Airfield Models - How To

Make a Razor Hole Saw

May 03, 2015



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Airfield Models (http://www.airfieldmodels.com/)How to Make a Razor Hole Saw

Cutting a clean hole in a soft wood is a challenge.  As far as I know, no tools are made commercially that can do this particularly in all the odd sizes we need.

Brad point drill bits work very well in a drill press as long as the bit is sharp and you work very slowly.  Unfortunately, my drill press can only handle bits up to 1/4".  The other problem is that brad point bits come in limited sizes.

I have been making punches and hole saws for a long time.  They work well but sometimes require a bit of tweaking before they work properly.

If you are working with balsa 1/16" thick or thinner or 1/64" plywood then you can make a twist punch.  A twist punch is simply a piece of tubing sharpened on the inside or outside depending on the application.  In either case the punch has no teeth.

A twist punch doesn't work well for thicker woods because the plug jams the punch and prevents it from cutting deeper.

 
 

Making the Hole Saw

Use the hardest tubing you have that is the correct size. I use brass tubing because it's what I have on hand.  It doesn't stay sharp very long even when cutting balsa.

I haven't subjected this tool to the kind of use that would warrant buying better quality metal.

Square the ends and clean off whatever that hard crud is on the tube using solvent or steel wool.

Cut shallow slits around the permiter using an emery wheel in a moto tool. Use an emery wheel in a moto tool to cut shallow slots around the perimeter.  Use your judgment to determine how close they can be while not having teeth that are too weak.

The length of the teeth depends on the depth you will be sawing to.

(Alternate ending to this article:)

Paul:  AAAIIIEEEE!!!!!!!  The *%^@*# emery wheel broke!!!  I'm blind!!  I'M BLIND!!!!!!!!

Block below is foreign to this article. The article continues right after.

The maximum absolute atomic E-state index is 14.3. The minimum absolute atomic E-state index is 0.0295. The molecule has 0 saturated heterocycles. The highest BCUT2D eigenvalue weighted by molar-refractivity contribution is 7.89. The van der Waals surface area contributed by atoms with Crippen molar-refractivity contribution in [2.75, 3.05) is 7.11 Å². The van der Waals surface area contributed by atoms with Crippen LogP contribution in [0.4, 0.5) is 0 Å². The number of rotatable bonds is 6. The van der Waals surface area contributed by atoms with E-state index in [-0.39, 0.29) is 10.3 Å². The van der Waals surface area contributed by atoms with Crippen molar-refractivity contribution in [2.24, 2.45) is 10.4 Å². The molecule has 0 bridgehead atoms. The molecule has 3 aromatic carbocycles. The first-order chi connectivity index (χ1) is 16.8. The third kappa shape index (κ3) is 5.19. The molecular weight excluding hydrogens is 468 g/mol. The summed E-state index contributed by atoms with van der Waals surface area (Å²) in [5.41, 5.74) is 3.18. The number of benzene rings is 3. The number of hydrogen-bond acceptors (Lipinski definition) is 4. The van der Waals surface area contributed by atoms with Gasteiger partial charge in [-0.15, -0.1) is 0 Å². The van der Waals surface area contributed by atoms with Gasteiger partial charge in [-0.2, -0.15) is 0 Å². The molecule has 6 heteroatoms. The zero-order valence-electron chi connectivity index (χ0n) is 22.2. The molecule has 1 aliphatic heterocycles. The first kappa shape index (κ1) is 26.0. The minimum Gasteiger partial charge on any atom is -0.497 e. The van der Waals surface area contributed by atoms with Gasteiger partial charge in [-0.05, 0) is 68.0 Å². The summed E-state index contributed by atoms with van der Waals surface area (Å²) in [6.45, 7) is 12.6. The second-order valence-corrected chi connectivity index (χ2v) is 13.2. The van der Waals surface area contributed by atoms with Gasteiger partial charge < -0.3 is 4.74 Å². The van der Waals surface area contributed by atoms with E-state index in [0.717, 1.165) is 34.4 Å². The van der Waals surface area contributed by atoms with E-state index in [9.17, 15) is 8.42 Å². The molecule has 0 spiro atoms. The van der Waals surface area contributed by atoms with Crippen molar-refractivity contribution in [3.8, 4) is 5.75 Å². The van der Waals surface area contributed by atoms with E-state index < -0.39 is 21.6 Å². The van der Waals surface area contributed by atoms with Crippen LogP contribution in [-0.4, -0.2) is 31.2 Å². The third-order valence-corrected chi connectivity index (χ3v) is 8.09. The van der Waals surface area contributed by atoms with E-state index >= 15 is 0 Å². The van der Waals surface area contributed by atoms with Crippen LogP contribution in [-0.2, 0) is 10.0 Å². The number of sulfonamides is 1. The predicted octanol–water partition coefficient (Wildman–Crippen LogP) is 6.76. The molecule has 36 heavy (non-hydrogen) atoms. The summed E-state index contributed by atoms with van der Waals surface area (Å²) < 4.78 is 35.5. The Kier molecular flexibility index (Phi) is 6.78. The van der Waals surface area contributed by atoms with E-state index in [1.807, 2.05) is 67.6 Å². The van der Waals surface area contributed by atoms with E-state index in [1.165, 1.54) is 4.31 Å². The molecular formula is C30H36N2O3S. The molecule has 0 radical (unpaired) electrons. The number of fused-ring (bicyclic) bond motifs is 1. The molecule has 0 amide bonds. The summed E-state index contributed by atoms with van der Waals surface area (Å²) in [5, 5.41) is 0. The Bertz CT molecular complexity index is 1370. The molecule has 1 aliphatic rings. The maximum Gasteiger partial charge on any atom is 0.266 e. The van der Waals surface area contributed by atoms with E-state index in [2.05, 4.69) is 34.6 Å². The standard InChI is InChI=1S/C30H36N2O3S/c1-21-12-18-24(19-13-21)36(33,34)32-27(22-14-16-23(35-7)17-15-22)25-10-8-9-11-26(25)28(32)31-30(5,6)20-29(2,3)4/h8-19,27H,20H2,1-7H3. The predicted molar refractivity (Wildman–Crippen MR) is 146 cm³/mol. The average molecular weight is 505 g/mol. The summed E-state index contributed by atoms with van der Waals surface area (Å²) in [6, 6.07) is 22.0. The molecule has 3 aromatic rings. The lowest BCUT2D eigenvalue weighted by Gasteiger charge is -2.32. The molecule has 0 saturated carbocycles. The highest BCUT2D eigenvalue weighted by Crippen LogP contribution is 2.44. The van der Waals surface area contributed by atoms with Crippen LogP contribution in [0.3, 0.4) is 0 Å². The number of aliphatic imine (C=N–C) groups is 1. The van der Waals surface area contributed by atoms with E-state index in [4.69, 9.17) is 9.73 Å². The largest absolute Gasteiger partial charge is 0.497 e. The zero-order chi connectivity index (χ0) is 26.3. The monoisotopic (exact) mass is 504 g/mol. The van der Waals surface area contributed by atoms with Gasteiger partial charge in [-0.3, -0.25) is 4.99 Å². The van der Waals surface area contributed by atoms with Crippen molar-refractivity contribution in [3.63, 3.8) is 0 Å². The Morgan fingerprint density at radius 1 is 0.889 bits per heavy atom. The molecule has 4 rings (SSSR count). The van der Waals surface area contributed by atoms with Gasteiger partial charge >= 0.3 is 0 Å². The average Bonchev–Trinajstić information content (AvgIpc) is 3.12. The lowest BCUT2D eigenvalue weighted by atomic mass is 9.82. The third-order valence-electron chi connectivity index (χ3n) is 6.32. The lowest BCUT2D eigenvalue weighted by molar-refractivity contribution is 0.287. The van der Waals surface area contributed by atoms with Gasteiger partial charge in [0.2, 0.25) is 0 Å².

Previous Model building with only 7 fingers

Next Model building with only 7 fingers and one eye

Wear safety goggles when working with moto tools.

Slowly and carefully sharpen the inside using a tapered stone in a moto tool. If you use the hole saw in a drill press then you usually will not have to sharpen the tube.  Use an appropriate stone in a moto tool to deburr the inside.

If you use an unsharpened tube free hand or in a hand held drill or pin vise then the saw will tend to walk.

Use a tapered stone to sharpen the inside of the tube.  It does not have to be razor thin.  You just need it to be sharp enough to cut into the wood quickly so that it won't walk.

Don't jam the stone into the end.  That will cause the end of the tube to bulge or bend teeth.  Work slowly.

Also, do not sharpen all the way to the base of the teeth.  You want the teeth to shave the edges of the plug so it doesn't jam in the saw.

Remove burrs and bulges using a fine flat file around the outside. Use a flat file to clean up the outside of the saw.

If you use the saw in a drill press then it's a good idea to drill a hole in the side of the saw so that you can feed a wire into the saw to knock plugs out.

Test on scrap.  If the cut isn't as clean as you would like then sharpen again. A sharpened saw creates tapered plugs.  If you want plugs that aren't tapered then don't sharpen the inside and use the saw in a drill press.

In use, be sure to back the saw out so dust can clear from the teeth and help prevent clogging.

Always test on scraps before instead of chewing up your masterpiece.

The best way to use this tool is to place the work over a piece of end grain scrap that is sanded flat.  The end grain helps prevent the plug from breaking out too early and ripping away grain with it.

 
 

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Copyright 2006 Paul K. Johnson